“Why lose control?” A Study of Freelancers’ Experiences with Gig Economy Platforms

Alvarez De La Vega, Juan, Cecchinato, Marta and Rooksby, John (2021) “Why lose control?” A Study of Freelancers’ Experiences with Gig Economy Platforms. In: CHI '21: Proceedings of the 2021 CHI Conference on Human Factors in Computing Systems. ACM, New York, p. 455. ISBN 9781450380966

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Official URL: https://doi.org/10.1145/3411764.3445305


Freelancing platforms, such as Upwork, represent an expansion of the gig economy to encompass knowledge-based work. Prior research in HCI has primarily focused on forms of gig work such as ride-sharing and microwork but has not addressed how freelancing platforms are disrupting high-skilled knowledge work. To understand freelancers’ perspectives on how these platforms are disrupting their work we have collected and thematically analysed 528 posts with 7499 comments from four relevant subforums on Reddit. The qualitative findings reveal tensions between wanting autonomy and control and the necessity of opportunities and convenience. Freelancing platforms are perceived as systems that present advantages to find clients, gain experience and mitigate precarity. However, these platforms constrain the control over their work that freelancers value. The paper contributes an improved understanding of freelance work, the role and potential for freelancing platforms in the knowledge-based gig economy, and directions for worker-centred design.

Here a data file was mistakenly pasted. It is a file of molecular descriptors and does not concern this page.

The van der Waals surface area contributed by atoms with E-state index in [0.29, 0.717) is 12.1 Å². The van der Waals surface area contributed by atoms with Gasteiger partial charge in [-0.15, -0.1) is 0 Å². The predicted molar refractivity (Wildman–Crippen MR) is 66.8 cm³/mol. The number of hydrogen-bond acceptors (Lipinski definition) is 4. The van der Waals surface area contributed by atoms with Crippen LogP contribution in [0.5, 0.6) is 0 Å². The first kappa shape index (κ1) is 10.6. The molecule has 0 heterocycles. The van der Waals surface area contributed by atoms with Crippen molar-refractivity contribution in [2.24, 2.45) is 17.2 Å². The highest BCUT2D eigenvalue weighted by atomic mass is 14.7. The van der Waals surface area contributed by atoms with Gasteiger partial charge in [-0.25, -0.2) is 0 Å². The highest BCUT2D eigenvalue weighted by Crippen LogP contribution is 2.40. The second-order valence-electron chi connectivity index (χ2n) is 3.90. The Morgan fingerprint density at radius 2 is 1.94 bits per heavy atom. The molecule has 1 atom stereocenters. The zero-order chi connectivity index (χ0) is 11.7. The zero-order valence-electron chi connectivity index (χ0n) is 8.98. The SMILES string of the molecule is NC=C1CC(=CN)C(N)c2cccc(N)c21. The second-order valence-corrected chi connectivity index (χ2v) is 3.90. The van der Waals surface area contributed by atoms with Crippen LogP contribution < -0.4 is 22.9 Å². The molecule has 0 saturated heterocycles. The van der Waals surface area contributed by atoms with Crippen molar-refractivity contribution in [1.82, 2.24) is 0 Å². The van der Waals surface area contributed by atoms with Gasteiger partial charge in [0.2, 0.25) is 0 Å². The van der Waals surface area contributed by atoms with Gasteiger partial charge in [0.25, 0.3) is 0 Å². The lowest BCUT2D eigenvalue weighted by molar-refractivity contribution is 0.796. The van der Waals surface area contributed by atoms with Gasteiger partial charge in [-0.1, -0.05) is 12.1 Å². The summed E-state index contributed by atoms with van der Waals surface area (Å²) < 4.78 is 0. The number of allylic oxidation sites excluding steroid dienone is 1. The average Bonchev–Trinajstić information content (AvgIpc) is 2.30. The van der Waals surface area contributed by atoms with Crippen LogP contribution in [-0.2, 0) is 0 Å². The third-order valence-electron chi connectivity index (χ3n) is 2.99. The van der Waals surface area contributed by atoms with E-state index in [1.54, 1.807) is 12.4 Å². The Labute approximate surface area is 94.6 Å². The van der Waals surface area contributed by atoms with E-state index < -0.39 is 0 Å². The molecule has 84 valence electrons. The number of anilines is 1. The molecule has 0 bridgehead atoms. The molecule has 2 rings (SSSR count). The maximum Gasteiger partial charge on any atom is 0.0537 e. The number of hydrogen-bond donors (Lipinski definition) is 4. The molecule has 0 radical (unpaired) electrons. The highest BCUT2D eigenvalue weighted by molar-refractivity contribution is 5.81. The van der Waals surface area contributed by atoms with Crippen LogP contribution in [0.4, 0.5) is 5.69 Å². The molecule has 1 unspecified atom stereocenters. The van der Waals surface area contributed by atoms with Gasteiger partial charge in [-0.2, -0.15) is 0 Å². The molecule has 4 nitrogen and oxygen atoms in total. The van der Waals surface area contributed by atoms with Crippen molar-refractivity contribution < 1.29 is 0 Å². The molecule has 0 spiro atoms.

Item Type: Book Section
Additional Information: ACM CHI Conference on Human Factors in Computing Systems 2021, CHI 2021 ; Conference date: 08-05-2021 Through 13-05-2021
Uncontrolled Keywords: Future of work, Gig economy, Freelancing platforms, Freelance work, Worker-centred design, Upwork, Fiverr, Reddit
Subjects: G400 Computer Science
G500 Information Systems
Department: Faculties > Engineering and Environment > Computer and Information Sciences
Depositing User: Rachel Branson
Date Deposited: 19 Jan 2021 14:36
Last Modified: 31 Jul 2021 10:33
URI: http://nrl.northumbria.ac.uk/id/eprint/45264

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